OPINIONS

Wed 28 Feb 2024 7:10 pm - Jerusalem Time

Iran’s Difficult Choices

By MICHAEL YOUNG

As Tehran moves toward consolidating its regional power, will it agree to ultimately disarm its Arab allies? Can it afford not to?

Reports in recent weeks as the Gaza war continues indicate that Iran has asked its allies throughout the Middle East to pause their attacks against U.S. forces, fearing this could draw it into a conflict with the United States. The Iranians have been calculating in their approach to Gaza, showing the breadth of their influence through allies in Lebanon, Yemen, and Iraq, while stopping short of provoking a regional conflagration that might implicate Iran and destroy its most valued assets. 

The new regional order has shown that Iran cannot be circumvented. The United States has all but acknowledged this fact, whether under the Obama and Biden administrations, or under former president Donald Trump, who failed to retaliate for Iran’s targeting of Saudi oil facilities in September 2019. Trump’s admirers applauded him for pulling out of the Joint Comprehensive Plan of Action, the nuclear deal with Iran, but have maintained a stony silence since as Tehran has advanced its nuclear program. Nor were they anywhere to be found when the Iranians bombed the Saudi oil processing facilities in Abqaiq and Khurais, after which Trump could only meekly affirm that he sought “to avoid war” with Iran.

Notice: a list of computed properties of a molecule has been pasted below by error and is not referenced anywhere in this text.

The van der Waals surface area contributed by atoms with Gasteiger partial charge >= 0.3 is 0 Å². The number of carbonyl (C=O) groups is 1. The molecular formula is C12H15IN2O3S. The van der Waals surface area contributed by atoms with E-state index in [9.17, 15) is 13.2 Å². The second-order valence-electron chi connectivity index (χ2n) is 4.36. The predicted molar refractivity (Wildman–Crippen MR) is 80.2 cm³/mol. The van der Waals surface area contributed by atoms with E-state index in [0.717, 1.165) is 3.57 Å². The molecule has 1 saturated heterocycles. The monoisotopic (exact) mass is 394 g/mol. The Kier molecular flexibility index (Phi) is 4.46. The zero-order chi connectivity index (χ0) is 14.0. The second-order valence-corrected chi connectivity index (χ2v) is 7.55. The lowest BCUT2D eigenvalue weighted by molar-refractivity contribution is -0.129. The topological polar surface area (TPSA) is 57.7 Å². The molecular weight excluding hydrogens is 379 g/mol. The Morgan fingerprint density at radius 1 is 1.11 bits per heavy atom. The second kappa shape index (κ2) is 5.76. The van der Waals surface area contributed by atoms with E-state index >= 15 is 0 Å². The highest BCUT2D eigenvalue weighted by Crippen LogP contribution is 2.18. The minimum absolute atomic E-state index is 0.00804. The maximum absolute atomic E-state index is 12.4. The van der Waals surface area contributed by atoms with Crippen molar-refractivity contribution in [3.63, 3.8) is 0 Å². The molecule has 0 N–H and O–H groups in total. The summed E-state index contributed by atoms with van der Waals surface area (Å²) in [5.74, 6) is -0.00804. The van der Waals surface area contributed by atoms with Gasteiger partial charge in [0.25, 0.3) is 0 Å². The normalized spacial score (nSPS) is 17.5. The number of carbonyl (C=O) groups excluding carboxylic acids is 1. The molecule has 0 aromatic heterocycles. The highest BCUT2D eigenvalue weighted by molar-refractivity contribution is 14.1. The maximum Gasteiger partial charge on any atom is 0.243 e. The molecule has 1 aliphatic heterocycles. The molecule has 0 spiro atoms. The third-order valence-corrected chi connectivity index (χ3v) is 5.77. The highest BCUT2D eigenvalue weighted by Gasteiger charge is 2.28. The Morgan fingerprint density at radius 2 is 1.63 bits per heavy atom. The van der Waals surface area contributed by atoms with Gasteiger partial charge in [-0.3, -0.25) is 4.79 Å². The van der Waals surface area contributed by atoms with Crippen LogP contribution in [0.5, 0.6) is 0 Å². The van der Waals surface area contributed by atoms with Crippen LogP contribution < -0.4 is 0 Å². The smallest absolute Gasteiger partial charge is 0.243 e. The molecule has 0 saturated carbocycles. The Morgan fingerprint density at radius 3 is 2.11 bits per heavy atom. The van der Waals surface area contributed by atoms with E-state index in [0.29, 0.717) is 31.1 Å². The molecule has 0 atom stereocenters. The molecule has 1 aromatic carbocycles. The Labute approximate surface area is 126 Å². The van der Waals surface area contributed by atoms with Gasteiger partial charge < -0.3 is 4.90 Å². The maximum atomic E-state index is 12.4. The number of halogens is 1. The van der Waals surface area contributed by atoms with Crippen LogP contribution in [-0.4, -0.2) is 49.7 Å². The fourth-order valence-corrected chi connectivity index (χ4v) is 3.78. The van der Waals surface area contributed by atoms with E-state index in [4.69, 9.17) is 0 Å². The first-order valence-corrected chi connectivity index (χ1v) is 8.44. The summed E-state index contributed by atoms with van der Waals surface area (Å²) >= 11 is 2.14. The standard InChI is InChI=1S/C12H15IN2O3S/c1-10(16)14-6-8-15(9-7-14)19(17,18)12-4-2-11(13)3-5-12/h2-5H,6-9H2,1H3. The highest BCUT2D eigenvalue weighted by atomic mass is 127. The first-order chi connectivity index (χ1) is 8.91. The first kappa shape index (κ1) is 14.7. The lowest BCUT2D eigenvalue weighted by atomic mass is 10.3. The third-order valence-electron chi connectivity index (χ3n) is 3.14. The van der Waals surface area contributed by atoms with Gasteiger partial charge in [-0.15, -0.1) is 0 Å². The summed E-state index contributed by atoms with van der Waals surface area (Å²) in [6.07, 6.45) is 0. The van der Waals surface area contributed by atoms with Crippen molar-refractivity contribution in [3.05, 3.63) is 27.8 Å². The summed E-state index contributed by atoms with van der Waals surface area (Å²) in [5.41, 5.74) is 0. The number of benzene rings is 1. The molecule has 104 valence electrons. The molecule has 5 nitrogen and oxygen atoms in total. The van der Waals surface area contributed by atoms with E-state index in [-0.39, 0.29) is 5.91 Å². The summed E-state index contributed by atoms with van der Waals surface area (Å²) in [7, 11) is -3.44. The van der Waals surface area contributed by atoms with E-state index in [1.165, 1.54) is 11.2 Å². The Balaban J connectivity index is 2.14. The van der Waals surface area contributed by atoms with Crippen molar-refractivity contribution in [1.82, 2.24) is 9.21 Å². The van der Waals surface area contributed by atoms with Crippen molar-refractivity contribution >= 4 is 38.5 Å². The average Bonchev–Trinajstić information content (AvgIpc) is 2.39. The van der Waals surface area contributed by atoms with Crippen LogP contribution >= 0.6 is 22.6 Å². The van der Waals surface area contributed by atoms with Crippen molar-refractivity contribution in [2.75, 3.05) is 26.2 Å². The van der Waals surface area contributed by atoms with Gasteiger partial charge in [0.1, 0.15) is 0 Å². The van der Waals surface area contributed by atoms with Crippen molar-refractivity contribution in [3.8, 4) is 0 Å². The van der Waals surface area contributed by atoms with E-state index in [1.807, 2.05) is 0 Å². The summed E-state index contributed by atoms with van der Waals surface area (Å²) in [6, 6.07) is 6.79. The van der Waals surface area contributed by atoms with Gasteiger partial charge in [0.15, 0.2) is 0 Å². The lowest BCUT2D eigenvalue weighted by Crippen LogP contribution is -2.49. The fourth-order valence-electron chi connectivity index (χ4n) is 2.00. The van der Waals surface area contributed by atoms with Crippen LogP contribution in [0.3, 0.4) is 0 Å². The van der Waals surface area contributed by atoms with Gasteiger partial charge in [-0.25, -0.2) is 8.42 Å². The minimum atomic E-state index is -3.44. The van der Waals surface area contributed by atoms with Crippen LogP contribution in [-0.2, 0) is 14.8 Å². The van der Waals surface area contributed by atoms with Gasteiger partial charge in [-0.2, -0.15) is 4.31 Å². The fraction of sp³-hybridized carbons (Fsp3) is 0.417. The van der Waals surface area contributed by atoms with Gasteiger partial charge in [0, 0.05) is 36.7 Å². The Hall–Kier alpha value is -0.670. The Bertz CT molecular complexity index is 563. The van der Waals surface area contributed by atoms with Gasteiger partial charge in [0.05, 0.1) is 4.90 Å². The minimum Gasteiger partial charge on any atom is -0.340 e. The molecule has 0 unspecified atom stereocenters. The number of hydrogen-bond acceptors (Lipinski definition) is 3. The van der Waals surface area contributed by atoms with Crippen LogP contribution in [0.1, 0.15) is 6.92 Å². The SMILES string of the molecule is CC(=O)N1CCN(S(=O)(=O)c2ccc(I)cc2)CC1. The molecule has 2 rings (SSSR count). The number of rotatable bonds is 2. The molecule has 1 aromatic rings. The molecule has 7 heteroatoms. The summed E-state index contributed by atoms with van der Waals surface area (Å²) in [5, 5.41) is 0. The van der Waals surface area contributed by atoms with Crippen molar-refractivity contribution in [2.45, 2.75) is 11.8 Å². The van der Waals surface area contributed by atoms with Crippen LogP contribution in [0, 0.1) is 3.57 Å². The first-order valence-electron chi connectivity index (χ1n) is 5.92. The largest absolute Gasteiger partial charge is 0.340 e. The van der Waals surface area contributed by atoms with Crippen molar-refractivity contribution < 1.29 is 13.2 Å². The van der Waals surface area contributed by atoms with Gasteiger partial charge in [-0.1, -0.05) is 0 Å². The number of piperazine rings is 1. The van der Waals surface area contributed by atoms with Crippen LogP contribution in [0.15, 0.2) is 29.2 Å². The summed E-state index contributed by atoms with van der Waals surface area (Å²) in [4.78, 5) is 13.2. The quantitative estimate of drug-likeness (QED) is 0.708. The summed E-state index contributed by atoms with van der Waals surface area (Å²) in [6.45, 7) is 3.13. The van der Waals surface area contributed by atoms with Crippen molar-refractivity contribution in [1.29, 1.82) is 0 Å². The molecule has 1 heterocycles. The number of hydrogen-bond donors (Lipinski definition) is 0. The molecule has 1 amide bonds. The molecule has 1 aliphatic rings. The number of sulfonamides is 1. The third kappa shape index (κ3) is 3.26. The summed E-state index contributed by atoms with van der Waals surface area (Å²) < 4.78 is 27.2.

An idea former president Barack Obama promoted is coming to fruition. In an interview with the Atlantic in April 2016, Obama stated, “The competition between the Saudis and the Iranians—which has helped to feed proxy wars and chaos in Syria and Iraq and Yemen—requires us to say to our friends as well as to the Iranians that they need to find an effective way to share the neighborhood and institute some sort of cold peace.” The Chinese-sponsored reconciliation between Saudi Arabia and Iran last year was the first sign that such an outcome was possible, and developments in Iraq, Syria, Lebanon, and Yemen have since confirmed this.

Yet for all the recognition of Iran’s growing regional sway, one thing is equally evident. Wherever the Iranians have asserted their power, the results have been catastrophic. Observers have described the pro-Iran network of regional political-military actors as an “axis of resistance,” but the reality is that everywhere it is primarily an axis of ruin. Syria and Yemen are devastated; Iraq is dominated by pro-Iran militias that have prevented the emergence of a functional state and undermined elections; in Lebanon Hezbollah has protected a political class that brought on an economic collapse while derailing economic reforms; and in Gaza, Iran’s allies have caused a war that has ravaged the territory. Wherever Arabs look, the Iranian model has bolstered Iran’s power but left Arab societies in misery.

That has to change if Iran seeks to consolidate itself in the region. Other than in Iraq, the Iranian strategy of backing cohesive, armed minorities (numerical or sectarian) against divided majorities has been highly effective, but it does not represent a sustainable long-term project. For example, in Syria and Lebanon it is plain to Iran and its allies that both countries will not be revived without considerable assistance from the predominantly Sunni Gulf Arab countries—until not so long ago Tehran’s main regional rivals. The horrific levels of damage and suffering in Gaza are such that it has probably been neutralized as an Iranian pressure point on Israel. This lends credence to the view that while Iran may have helped prepare the attack of October 7, 2023, it had not signed off on the timing.